Why bother fostering belief in ID? My primary motive is not to straighten out science, it's to protect the general culture from being damaged by scientism, now made respectable by appearing in the form of theories of evolution that limit the agents in our origin story to physical processes. It's not so much those theories I object to (though I do think them shockingly flawed science), it's how the scientism they promote can coarsen society at large. So I've decided to go around science and talk directly to the humanities, in terms of a discourse based on not on flaws in darwinism but in terms of ID itself. Only the humanities have the clout to speak to science on anything like equal terms. I'm working on coming up with a discourse in terms of humanities concepts that skirt confrontation with darwinism, such as consciousness and the self.

Below is the first paragraph of the site's definition of ID, and what my version would be:

The theory of intelligent design (ID) holds that certain features of the universe and of living things are best explained by an intelligent cause rather than an undirected process such as natural selection. ID is thus a scientific disagreement with the core claim of evolutionary theory that the apparent design of living systems is an illusion.

My version: I choose to account for certain features of living things in terms of an intelligent cause rather than in terms of a purely physical process such as natural selection. This doesn't constitute a challenge to other people's belief that what I think is intelligent design in living creatures is an illusion. I can develop my account of living creatures in terms of intelligent design any way I want as long as I don't claim it's science.

And here is my latest attempt to win public support for my version of the ID program while not waking up Darwin's bulldogs.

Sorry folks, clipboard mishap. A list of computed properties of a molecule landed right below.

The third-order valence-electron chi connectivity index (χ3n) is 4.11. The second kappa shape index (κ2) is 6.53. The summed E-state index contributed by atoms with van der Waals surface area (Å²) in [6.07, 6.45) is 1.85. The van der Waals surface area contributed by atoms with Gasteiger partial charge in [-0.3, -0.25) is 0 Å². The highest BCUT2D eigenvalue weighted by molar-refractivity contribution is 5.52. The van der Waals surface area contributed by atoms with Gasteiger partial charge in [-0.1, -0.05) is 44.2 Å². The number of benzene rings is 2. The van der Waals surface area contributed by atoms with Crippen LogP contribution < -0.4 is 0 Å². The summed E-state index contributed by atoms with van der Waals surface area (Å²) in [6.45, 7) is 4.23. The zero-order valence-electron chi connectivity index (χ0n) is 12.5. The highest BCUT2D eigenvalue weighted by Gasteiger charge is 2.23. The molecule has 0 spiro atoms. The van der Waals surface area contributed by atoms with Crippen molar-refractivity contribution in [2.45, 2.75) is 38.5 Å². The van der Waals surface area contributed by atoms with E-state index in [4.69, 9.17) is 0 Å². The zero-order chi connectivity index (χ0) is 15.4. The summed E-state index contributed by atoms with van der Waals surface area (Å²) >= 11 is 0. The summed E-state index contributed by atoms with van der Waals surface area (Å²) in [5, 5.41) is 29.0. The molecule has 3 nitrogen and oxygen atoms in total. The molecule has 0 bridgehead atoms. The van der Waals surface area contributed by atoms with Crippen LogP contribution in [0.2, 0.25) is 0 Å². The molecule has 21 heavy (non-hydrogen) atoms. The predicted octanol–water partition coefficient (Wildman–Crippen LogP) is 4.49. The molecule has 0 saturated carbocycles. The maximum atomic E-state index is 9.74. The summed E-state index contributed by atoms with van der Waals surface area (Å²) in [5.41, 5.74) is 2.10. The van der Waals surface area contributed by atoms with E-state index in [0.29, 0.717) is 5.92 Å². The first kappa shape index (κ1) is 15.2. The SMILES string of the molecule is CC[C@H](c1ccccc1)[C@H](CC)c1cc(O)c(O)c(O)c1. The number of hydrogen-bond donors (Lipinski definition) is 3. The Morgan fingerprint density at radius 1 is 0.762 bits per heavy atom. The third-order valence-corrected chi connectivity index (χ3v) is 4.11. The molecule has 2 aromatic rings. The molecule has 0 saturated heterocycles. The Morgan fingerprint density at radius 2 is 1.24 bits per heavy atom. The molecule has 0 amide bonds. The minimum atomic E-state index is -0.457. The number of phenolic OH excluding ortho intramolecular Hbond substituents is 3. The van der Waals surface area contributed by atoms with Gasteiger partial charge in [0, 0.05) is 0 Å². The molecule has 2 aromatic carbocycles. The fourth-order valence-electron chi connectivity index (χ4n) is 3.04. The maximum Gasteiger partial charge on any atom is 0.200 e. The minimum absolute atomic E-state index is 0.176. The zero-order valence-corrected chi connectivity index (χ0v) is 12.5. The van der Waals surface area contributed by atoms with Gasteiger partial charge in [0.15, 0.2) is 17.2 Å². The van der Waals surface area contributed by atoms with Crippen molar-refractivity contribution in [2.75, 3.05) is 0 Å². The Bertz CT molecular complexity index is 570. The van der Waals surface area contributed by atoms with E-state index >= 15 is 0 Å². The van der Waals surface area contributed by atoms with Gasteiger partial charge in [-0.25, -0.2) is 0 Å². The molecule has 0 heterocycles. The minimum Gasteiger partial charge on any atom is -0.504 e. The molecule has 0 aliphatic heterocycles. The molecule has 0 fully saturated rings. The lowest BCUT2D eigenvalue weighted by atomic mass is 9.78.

How to celebrate Darwin Day

In 1838, an unmarried teenager named Victoria ascended the throne of Britain. By then, Charles Darwin was already an adult, in his late twenties. If by “Victorian” we mean the period of Victoria’s rule the exploits for which Darwin is famous—the voyage on the Beagle and his coming up with natural selection--are “Pre-Victorian.” He had no talent for mathematics or philosophy, usually thought essential for a great scientist. He is a figure from such a distant past, and so ill-prepared for the role of great scientist, why does it occur to anyone today to celebrate his birthday?

The reason is, because we celebrate not him but something in ourselves.... By celebrating Darwin’s victory we in effect choose  to turn back and celebrate his victory rather than to face forward, deal with our fears, and move on. Fears? What else could account for criticisms of Darwinism being greeted, today, with fingers-in-the-ears chants of “Creationist! Creationist!”?

I have a proposal. Let’s regard Charles Darwin, like his Grandfather Erasmus, as a pre-Victorian pioneer in evolutionary thinking, while we turn to constructing new theories that can account for what we know is true of at least some evolved creatures—us: we can be conscious, creative, and experience exercising free will. More...

Rare living creature not sighted, may be mythical.

Just as it's conceivable a living creature could be found that would disprove Darwinism, the same could be true if a certain living creature couldn't be found. The creature in question is the Beneficial Mutation, the existence of which was confidently predicted in the 1940s as part of the Modern Synthesis. In fact, if the Beneficial Mutation could be shown not to exist, the Modern Synthesis itself might be brought into question. Much therefore depends on this rare creature being sighted. More...